The assembled crowd looked on as Peter considered both documents. They couldn’t decide what they wanted more: to see the priest die or to see the priest sacrifice his faith for his life. They had long ago left behind devotion to the one who was the Bread of Life. He picked up the pardon and some in the crowd were excited as they imagined he would now recant his position and join with the protestants. Instead, he spoke loudly and for all to hear: “For some time I was in doubt as t the charge on which they would ground my condemnation; but, thanks to heaven, it is no longer so; and I am about to die for my attachment to the catholic faith. See you here the condition on which I might save my life? Apostasy is all they require; but, before high heaven, I spurn their offers, and with my last breath will glorify God for the honor he has done me, in allowing me thus to suffer for his name.” With these words, he threw the pardon to the dirt below the gallows. The trapdoor was released and he was hung for refusing to give up on his faith–the faith that this accusers claimed but had long ago forgotten. This was not a protestant or Roman Catholic faith alone; it was a faith that transcended political labels and rested solely in devotion to Jesus. As he slowly died at the end of the rope–and even as they were preparing to kill Peter–William Pilsworth stood at his feet repeatedly yelling: “This man is innocent! He saved my life!” Peter O’Higgins died on the 23rd day of March in the year 1642.

Cuthbert of Lindisfarne, Hospitable Monk

The following was written by Joshua for Telling the Stories that Matter.

When Cuthbert was a boy in Northumbria he didn’t have a father (since his father had died when Cuthbert was very young) but he did have many friends to spend countless hours with in the countryside. As was and is the case with boys of that age, they spent much of their time competing against each other in games and silly contests. They had footraces and wrestling matches. They goaded each other into doing foolish and silly things. In short, they did the things that boys do in their youth and tell increasingly fantastical stories of for the rest of their lives. One day, however, a boy barely old enough to be out with them and nowhere near old enough to compete or keep up with them approached the boys as Cuthbert held one of his friends down on the ground. The group of boys were excited to watch the wrestling match and were not surprised to see Cuthbert win since he was the best wrestler and most athletic among them. The boy–barely older than a toddler–started crying as he watched Cuthbert wrestle. The other boys were shocked–and to be honest a little embarrassed–at the little one’s tears. The boy said, “Cuthbert, stop being so silly and quit goofing around like this.” The crowd of boys jeered and laughed at him hoping that this would convince the little one to leave but he continued weeping. Cuthbert’s soft heart was stung by this and so he took the boy to the side and tried to soothe him. The boy said, “Cuthbert, showing off like that isn’t right for a holy bishop and priest like yourself.” As Cuthbert walked home that night, he reflected on the boy’s words and wondered if there was a hint of prophecy in them–was he really destined to be a priest and bishop?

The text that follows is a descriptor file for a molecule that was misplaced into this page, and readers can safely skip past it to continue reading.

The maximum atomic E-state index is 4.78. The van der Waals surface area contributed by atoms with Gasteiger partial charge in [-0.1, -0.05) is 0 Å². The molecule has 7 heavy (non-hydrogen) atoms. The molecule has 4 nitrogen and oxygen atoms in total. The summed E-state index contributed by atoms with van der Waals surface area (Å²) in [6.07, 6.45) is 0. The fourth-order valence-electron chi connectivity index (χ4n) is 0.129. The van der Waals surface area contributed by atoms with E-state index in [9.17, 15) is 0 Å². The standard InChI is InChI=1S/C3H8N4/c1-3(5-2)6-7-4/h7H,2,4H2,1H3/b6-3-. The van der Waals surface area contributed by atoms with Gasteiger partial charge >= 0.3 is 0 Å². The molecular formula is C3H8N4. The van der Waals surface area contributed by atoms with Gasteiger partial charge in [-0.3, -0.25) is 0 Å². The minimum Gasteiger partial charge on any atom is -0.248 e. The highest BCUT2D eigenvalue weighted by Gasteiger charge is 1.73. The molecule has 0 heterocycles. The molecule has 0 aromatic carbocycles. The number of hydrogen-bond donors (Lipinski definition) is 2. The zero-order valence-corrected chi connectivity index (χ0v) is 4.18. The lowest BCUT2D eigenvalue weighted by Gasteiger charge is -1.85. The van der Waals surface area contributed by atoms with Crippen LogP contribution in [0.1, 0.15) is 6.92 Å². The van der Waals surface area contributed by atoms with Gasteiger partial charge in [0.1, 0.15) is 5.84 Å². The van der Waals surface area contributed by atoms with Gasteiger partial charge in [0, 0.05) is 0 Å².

Many years later, he was shepherding the flocks of his employer at night. It was the 31st day of August in the year 651 and Cuthbert was resting beneath a tree and looking up at the starry sky in wonder. Again his mind was drifting to questions of “calling” and “destiny” as his colleagues and friends told jokes and stories nearby under another tree. Suddenly, Cuthbert was amazed to see a bright orb descend to earth with piercing clarity. A moment later it rose more slowly while seeming to accompany another flaming orb back to the heavens before disappearing. Immediately, Cuthbert’s mind went to angelic visitation and the faith that his widowed mother had given to him. He rushed to ask his friends if they had seen it. He insisted that some great man or woman must have just died and their soul was taken up to heaven by one of God’s angels. When he entered the town the next day he asked around and found out that the revered Aidan of Lindisfarne had passed the night before and immediately Cuthbert knew what he had seen–the retrieval of the soul of Aidan. He dropped his shepherd’s crook and went to a nearby monastery. Soon thereafter he took vows and became a monk.